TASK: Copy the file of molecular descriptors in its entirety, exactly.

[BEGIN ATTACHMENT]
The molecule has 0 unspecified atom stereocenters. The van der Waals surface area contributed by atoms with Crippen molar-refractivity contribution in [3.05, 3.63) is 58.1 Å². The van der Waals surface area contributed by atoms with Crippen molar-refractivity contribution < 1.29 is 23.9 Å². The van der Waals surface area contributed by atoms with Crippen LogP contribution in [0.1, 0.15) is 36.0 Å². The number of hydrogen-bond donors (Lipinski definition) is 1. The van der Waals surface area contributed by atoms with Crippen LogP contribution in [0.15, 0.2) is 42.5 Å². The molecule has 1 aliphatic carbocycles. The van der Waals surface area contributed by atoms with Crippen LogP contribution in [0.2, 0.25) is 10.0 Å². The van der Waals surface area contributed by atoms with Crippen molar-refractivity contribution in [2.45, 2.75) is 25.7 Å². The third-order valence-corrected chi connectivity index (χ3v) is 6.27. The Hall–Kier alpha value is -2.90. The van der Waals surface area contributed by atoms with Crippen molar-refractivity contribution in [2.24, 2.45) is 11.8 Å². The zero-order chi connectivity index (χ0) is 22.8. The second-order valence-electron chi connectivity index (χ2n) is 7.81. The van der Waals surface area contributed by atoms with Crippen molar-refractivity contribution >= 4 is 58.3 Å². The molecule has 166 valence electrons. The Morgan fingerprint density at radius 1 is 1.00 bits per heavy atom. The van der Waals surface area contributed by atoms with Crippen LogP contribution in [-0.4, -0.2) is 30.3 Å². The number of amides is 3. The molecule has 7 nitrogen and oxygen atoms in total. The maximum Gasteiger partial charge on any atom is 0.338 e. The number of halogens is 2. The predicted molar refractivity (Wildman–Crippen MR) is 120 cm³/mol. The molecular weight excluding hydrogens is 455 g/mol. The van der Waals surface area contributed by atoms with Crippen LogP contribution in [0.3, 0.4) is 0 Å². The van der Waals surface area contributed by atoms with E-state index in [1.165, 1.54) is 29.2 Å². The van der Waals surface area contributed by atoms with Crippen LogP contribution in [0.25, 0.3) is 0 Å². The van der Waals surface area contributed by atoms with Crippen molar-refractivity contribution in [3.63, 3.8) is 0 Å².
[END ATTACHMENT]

The molecule has 0 unspecified atom stereocenters. The van der Waals surface area contributed by atoms with Crippen molar-refractivity contribution in [3.05, 3.63) is 58.1 Å². The van der Waals surface area contributed by atoms with Crippen molar-refractivity contribution < 1.29 is 23.9 Å². The van der Waals surface area contributed by atoms with Crippen LogP contribution in [0.1, 0.15) is 36.0 Å². The number of hydrogen-bond donors (Lipinski definition) is 1. The van der Waals surface area contributed by atoms with Crippen LogP contribution in [0.15, 0.2) is 42.5 Å². The molecule has 1 aliphatic carbocycles. The van der Waals surface area contributed by atoms with Crippen LogP contribution in [0.2, 0.25) is 10.0 Å². The van der Waals surface area contributed by atoms with Crippen molar-refractivity contribution in [2.45, 2.75) is 25.7 Å². The third-order valence-corrected chi connectivity index (χ3v) is 6.27. The Hall–Kier alpha value is -2.90. The van der Waals surface area contributed by atoms with Crippen molar-refractivity contribution in [2.24, 2.45) is 11.8 Å². The zero-order chi connectivity index (χ0) is 22.8. The second-order valence-electron chi connectivity index (χ2n) is 7.81. The van der Waals surface area contributed by atoms with Crippen molar-refractivity contribution >= 4 is 58.3 Å². The molecule has 166 valence electrons. The Morgan fingerprint density at radius 1 is 1.00 bits per heavy atom. The van der Waals surface area contributed by atoms with Crippen LogP contribution in [-0.4, -0.2) is 30.3 Å². The number of amides is 3. The molecule has 7 nitrogen and oxygen atoms in total. The maximum Gasteiger partial charge on any atom is 0.338 e. The number of halogens is 2. The predicted molar refractivity (Wildman–Crippen MR) is 120 cm³/mol. The molecular weight excluding hydrogens is 455 g/mol. The van der Waals surface area contributed by atoms with Crippen LogP contribution in [0.3, 0.4) is 0 Å². The van der Waals surface area contributed by atoms with E-state index in [1.165, 1.54) is 29.2 Å². The van der Waals surface area contributed by atoms with Crippen LogP contribution in [0.25, 0.3) is 0 Å². The van der Waals surface area contributed by atoms with Crippen molar-refractivity contribution in [3.63, 3.8) is 0 Å².